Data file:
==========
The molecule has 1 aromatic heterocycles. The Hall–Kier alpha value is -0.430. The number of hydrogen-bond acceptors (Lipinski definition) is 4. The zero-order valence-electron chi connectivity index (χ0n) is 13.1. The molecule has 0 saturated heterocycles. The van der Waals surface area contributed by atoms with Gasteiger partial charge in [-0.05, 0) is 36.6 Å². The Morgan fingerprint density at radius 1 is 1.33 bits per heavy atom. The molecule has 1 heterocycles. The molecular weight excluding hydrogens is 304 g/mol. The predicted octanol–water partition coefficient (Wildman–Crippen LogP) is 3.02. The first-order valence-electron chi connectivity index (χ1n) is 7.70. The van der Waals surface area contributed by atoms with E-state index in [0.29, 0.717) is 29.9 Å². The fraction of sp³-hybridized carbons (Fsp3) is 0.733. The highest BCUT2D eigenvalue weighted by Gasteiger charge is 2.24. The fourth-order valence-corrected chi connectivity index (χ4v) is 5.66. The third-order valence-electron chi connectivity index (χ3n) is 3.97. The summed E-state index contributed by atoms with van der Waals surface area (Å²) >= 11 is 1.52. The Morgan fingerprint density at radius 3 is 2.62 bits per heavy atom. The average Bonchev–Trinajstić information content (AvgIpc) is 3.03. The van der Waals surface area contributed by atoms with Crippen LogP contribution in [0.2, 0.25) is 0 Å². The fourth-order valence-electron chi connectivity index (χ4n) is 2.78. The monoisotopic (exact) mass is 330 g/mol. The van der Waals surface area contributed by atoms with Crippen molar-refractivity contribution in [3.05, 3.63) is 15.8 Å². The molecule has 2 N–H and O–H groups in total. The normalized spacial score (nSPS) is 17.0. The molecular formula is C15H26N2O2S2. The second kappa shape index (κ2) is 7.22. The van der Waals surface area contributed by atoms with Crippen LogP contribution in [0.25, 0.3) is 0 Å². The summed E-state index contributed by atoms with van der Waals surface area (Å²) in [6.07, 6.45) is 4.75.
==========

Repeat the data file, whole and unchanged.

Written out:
The molecule has 1 aromatic heterocycles. The Hall–Kier alpha value is -0.430. The number of hydrogen-bond acceptors (Lipinski definition) is 4. The zero-order valence-electron chi connectivity index (χ0n) is 13.1. The molecule has 0 saturated heterocycles. The van der Waals surface area contributed by atoms with Gasteiger partial charge in [-0.05, 0) is 36.6 Å². The Morgan fingerprint density at radius 1 is 1.33 bits per heavy atom. The molecule has 1 heterocycles. The molecular weight excluding hydrogens is 304 g/mol. The predicted octanol–water partition coefficient (Wildman–Crippen LogP) is 3.02. The first-order valence-electron chi connectivity index (χ1n) is 7.70. The van der Waals surface area contributed by atoms with E-state index in [0.29, 0.717) is 29.9 Å². The fraction of sp³-hybridized carbons (Fsp3) is 0.733. The highest BCUT2D eigenvalue weighted by Gasteiger charge is 2.24. The fourth-order valence-corrected chi connectivity index (χ4v) is 5.66. The third-order valence-electron chi connectivity index (χ3n) is 3.97. The summed E-state index contributed by atoms with van der Waals surface area (Å²) >= 11 is 1.52. The Morgan fingerprint density at radius 3 is 2.62 bits per heavy atom. The average Bonchev–Trinajstić information content (AvgIpc) is 3.03. The van der Waals surface area contributed by atoms with Crippen LogP contribution in [0.2, 0.25) is 0 Å². The fourth-order valence-electron chi connectivity index (χ4n) is 2.78. The monoisotopic (exact) mass is 330 g/mol. The van der Waals surface area contributed by atoms with Crippen molar-refractivity contribution in [3.05, 3.63) is 15.8 Å². The molecule has 2 N–H and O–H groups in total. The normalized spacial score (nSPS) is 17.0. The molecular formula is C15H26N2O2S2. The second kappa shape index (κ2) is 7.22. The van der Waals surface area contributed by atoms with Crippen LogP contribution in [0.25, 0.3) is 0 Å². The summed E-state index contributed by atoms with van der Waals surface area (Å²) in [6.07, 6.45) is 4.75.